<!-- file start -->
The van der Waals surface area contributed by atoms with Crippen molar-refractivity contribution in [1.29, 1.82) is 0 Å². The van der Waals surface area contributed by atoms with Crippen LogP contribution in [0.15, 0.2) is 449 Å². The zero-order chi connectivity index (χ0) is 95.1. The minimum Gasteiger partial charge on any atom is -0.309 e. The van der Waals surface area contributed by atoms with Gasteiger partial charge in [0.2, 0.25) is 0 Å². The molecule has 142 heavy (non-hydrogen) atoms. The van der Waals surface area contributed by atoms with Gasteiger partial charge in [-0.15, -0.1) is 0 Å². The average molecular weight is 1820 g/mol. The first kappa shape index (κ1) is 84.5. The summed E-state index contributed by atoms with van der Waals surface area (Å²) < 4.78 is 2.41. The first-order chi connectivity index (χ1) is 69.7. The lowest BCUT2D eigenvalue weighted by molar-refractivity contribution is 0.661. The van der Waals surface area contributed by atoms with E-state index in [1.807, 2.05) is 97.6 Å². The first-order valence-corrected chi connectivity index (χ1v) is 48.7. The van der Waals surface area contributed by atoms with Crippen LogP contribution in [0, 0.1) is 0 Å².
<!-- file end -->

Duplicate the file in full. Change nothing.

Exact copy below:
The van der Waals surface area contributed by atoms with Crippen molar-refractivity contribution in [1.29, 1.82) is 0 Å². The van der Waals surface area contributed by atoms with Crippen LogP contribution in [0.15, 0.2) is 449 Å². The zero-order chi connectivity index (χ0) is 95.1. The minimum Gasteiger partial charge on any atom is -0.309 e. The van der Waals surface area contributed by atoms with Gasteiger partial charge in [0.2, 0.25) is 0 Å². The molecule has 142 heavy (non-hydrogen) atoms. The van der Waals surface area contributed by atoms with Gasteiger partial charge in [-0.15, -0.1) is 0 Å². The average molecular weight is 1820 g/mol. The first kappa shape index (κ1) is 84.5. The summed E-state index contributed by atoms with van der Waals surface area (Å²) < 4.78 is 2.41. The first-order chi connectivity index (χ1) is 69.7. The lowest BCUT2D eigenvalue weighted by molar-refractivity contribution is 0.661. The van der Waals surface area contributed by atoms with E-state index in [1.807, 2.05) is 97.6 Å². The first-order valence-corrected chi connectivity index (χ1v) is 48.7. The van der Waals surface area contributed by atoms with Crippen LogP contribution in [0, 0.1) is 0 Å².